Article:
Knowing first hand how important mentorship can be to minority youths entering the legal profession, with the HBA-NJ Anna María established the American Dream Pipeline Program in 2013, to provide students with exposure to the legal profession and guidance from attorney mentors sharing similar backgrounds and life experiences.

“It is important for students of colors, especially young women, to see successful Latina attorneys and professionals, so they too can achieve their dreams.” (Photo courtesy Anna Maria Tejada)

The Pipeline Program is geared towards high school students (“mentees”) from urban communities – Passaic and Union City High Schools, who come from families that immigrated to the United States and are likely first-generation college-bound students. The purpose of the Pipeline Program is to provide the mentees with opportunities to meet attorneys and other professionals who have come from similar circumstances and can provide guidance to the mentees as they navigate through high school and start their own college application process.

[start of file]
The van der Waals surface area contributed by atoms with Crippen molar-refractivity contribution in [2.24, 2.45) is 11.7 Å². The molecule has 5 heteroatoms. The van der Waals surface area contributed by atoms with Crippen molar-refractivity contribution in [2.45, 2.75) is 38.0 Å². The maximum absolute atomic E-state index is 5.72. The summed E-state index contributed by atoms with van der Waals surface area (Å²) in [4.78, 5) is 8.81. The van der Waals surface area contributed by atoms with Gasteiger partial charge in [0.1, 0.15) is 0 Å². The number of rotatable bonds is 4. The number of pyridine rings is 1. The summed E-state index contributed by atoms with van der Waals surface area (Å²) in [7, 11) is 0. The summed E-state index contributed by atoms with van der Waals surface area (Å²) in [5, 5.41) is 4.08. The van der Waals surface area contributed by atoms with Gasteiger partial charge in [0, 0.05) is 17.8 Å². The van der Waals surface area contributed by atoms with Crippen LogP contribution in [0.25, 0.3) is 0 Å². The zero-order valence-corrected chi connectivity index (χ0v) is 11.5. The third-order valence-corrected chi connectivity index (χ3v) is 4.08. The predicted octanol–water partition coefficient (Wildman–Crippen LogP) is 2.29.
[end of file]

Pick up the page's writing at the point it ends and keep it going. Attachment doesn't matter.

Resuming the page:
“It is important for students of colors, especially young women, to see successful Latina attorneys and professionals, so they too can achieve their dreams,” said Anna María. 

You might be interested: LUCA founder Shirley Acevedo Buontempo, how the pandemic has impacted Latino college enrollment

Strengthening the professional pipeline for women of color